Writing

How Jim Collins and Seth Godin Revived My Project

I rarely listen to Tim Ferriss’ podcast anymore, since I saw diminishing returns on the amount of information I could apply, and I no longer had a 2+ hour commute per day. I still keep tabs on it though, as occasionally someone/ something I am interested in will be featured, and I will give it a listen.


Last week, it was Jim Collins, author of best-selling titles such as Built To Last and Good To Great.  Although I was not interested, I thought I would still give it a listen, and if I found myself bored, I could always turn it off. Instead, I found myself taking many notes and going back to listen to several segments again. Collins has done a lot of deep thinking, which seems to have led to a very productive (in a real sense of the word; actually producing value) life.


One of the parts I found interesting was how he had a compelling idea he wanted to share about a concept he calls the turning the Flywheel – but it was too short to be a book. His wife suggested he write a monograph instead, which I had never heard of, but is how you may categorize short works like Common Sense by Thomas Paine.


I had an idea late last year about a book I wanted to write. I organized several ideas around the theme and even started writing it. I am not the kind of person who really wants to write a book – there are plenty of books. But this desire was something altogether different, in that I wanted to write it so I could read it. It was the book that I wanted but couldn’t find. However, a few objections came up.

  • I don’t want to research a book.
  • I don’t want to write a book.
  • I don’t want to publish or market a book.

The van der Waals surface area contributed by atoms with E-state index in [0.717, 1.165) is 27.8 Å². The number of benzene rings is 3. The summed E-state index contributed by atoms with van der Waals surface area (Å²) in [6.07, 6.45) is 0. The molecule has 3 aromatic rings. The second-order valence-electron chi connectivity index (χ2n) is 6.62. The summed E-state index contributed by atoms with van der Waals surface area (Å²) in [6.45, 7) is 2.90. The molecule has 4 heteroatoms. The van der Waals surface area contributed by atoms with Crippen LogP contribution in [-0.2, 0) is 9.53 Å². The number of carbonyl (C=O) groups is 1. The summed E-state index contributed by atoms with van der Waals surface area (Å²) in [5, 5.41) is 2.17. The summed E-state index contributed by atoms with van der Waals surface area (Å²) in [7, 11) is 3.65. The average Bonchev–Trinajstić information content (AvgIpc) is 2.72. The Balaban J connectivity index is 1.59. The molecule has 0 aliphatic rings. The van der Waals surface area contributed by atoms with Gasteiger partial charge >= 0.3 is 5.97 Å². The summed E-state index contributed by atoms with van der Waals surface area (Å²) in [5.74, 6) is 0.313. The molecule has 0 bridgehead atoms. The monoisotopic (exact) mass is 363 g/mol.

• I really don’t have time to write a book.

Withal, I still want to write the book.

So what am I to do?


Well, Jim Collins gave me a thought: Why don’t I write a monograph?


I thought this over for a few days and then happened to listen to another podcast – this time authored by marketing genius Seth Godin called Akimbo. This episode, called Publish Yourself, detailed the current state of the publishing ecosystem and Godin’s subversion thereof. He suggested – if you want to write a book (or a monograph, I suppose), write it. Make an attractive PDF version, and then email it to a bunch of people who might like to read it.


So, that is just what I am going to do!


If I strip away the usual dogma around writing a book, like:

  • You have to spend years building an audience.
  • You have to sell it to be worth it.
  • You have to find a publisher.

So on.


What I am left with are better, less suffocating ideas, such as:

  • I do want to write it.
  • I want it to be fun, like a hobby I can pursue over a more extended period.
  • I want to share it with people and for them to have value out of it.


If anyone, anywhere is reading this – I will be writing regular updates here, and eventually, giving it to you to enjoy!

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